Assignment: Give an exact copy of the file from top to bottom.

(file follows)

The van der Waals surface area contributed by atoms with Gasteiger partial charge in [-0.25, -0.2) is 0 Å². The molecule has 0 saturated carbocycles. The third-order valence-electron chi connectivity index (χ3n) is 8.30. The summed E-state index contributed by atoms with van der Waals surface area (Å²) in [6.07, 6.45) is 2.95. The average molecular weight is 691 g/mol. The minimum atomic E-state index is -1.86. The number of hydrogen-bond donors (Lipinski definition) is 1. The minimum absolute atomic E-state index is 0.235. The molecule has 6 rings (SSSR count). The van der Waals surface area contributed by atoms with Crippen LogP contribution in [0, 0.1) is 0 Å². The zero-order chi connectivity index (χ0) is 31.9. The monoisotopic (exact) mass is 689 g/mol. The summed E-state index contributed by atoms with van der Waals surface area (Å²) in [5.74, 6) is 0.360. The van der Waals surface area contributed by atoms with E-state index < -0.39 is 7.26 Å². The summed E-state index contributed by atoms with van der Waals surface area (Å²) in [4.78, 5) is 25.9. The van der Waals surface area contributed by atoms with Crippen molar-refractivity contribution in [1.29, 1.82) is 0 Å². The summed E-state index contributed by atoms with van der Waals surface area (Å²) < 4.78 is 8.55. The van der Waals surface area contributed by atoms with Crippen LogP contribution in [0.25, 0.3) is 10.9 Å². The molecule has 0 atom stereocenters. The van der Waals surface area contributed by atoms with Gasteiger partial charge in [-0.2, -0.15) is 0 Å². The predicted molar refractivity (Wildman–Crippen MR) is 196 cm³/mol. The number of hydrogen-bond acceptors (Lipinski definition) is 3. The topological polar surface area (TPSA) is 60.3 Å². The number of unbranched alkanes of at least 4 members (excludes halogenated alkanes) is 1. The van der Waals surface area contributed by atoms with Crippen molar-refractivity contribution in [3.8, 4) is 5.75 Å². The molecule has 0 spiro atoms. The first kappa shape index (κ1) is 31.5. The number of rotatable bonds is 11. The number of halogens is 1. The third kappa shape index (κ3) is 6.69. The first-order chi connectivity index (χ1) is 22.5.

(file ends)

The van der Waals surface area contributed by atoms with Gasteiger partial charge in [-0.25, -0.2) is 0 Å². The molecule has 0 saturated carbocycles. The third-order valence-electron chi connectivity index (χ3n) is 8.30. The summed E-state index contributed by atoms with van der Waals surface area (Å²) in [6.07, 6.45) is 2.95. The average molecular weight is 691 g/mol. The minimum atomic E-state index is -1.86. The number of hydrogen-bond donors (Lipinski definition) is 1. The minimum absolute atomic E-state index is 0.235. The molecule has 6 rings (SSSR count). The van der Waals surface area contributed by atoms with Crippen LogP contribution in [0, 0.1) is 0 Å². The zero-order chi connectivity index (χ0) is 31.9. The monoisotopic (exact) mass is 689 g/mol. The summed E-state index contributed by atoms with van der Waals surface area (Å²) in [5.74, 6) is 0.360. The van der Waals surface area contributed by atoms with E-state index < -0.39 is 7.26 Å². The summed E-state index contributed by atoms with van der Waals surface area (Å²) in [4.78, 5) is 25.9. The van der Waals surface area contributed by atoms with Crippen molar-refractivity contribution in [1.29, 1.82) is 0 Å². The summed E-state index contributed by atoms with van der Waals surface area (Å²) < 4.78 is 8.55. The van der Waals surface area contributed by atoms with Crippen LogP contribution in [0.25, 0.3) is 10.9 Å². The molecule has 0 atom stereocenters. The van der Waals surface area contributed by atoms with Gasteiger partial charge in [-0.2, -0.15) is 0 Å². The predicted molar refractivity (Wildman–Crippen MR) is 196 cm³/mol. The number of hydrogen-bond acceptors (Lipinski definition) is 3. The topological polar surface area (TPSA) is 60.3 Å². The number of unbranched alkanes of at least 4 members (excludes halogenated alkanes) is 1. The van der Waals surface area contributed by atoms with Crippen molar-refractivity contribution in [3.8, 4) is 5.75 Å². The molecule has 0 spiro atoms. The first kappa shape index (κ1) is 31.5. The number of rotatable bonds is 11. The number of halogens is 1. The third kappa shape index (κ3) is 6.69. The first-order chi connectivity index (χ1) is 22.5.